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Kassiah

Kassiah

The Girl of Fire and Thorns

The Girl of Fire and Thorns - Rae Carson I've had a really hard time reviewing this book. Part of me wanted to give this an extremely high rating, while the other part--the part that worries for her daughter and the rest of the impressionable youth throughout the world--wants to forget about the stars all together. When it all comes down to it, though, The Girl of Fire and Thorns is an engaging, well-written story that left me thinking about it long after it was done.

Rae Carson is an amazingly descriptive writer. The world she created for this series is rich with sights, sounds, colors, textures, smells--it's multi-sensory and just fantastic. The characters were believable and, though predictable, realistic and not flat at all.

So what was my issue? Why didn't I LOVE this book? I pretty much detested Elisa. Maybe that's too harsh. Maybe I didn't detest her--I just hated her. Don't get me wrong--it wasn't because she was an emotional eater or because she was fat or because she wasn't beautiful, as many reviewers have mentioned. I just didn't like her personality--even a little bit. Throughout most of the book, she was selfish, whiny, and disdainful.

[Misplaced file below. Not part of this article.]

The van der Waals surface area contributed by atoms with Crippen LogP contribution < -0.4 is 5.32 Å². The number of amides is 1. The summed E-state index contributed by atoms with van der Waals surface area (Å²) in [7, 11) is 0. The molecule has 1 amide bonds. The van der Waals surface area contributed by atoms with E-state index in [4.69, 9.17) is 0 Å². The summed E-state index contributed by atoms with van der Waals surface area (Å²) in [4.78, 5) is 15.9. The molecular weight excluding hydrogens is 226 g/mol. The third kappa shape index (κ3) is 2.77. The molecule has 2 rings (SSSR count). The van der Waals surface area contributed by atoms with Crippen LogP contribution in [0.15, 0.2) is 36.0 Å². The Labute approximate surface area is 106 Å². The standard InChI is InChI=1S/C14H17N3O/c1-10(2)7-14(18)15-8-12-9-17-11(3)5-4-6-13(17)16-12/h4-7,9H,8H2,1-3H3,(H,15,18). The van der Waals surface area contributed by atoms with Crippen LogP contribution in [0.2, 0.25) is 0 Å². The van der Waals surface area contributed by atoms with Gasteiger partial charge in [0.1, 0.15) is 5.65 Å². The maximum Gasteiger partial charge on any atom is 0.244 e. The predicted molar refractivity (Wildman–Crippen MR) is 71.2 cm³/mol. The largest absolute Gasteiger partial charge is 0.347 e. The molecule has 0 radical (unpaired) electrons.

She didn't try at all. Elisa had been given this amazing gift and was devoutly religious, yet she felt no joy or pride in being chosen. She was a princess and knew she had a higher purpose in life, but she made no effort whatsoever to prepare herself for that purpose or to appreciate the many blessings she was given. Instead of making any effort, she sat back and waited for everything to be handed to her--her dinner, respect she wished to have but wasn't willing to earn, her destiny and purpose.

Her physical transformation was at first an issue for me. She didn't feel empowered until she looked different, in spite of knowing she had been chosen by GOD to complete a service in His name. She had a physical manifestation of God's favor embedded in her navel, alive and communicative, yet didn't feel worthy of respect or station until she shed a few pounds. What kind of message does that send to all of the young readers of this book? After thinking about it, I realized that this theme is more true to life than I'd like. Fat is still a fear and prejudice that is encountered today, and mostly without repercussion.

I think it's entirely realistic for Elisa to love her new body. What I didn't love is that when she finally decided to do something and step into a position of power, she didn't really want to do what had to be done. A reluctant hero.

There was a fair bit of angst that I was sad to see, and the situation with her husband was wrapped a little too neatly, but overall the storyline is great, and I definitely look forward to the next book.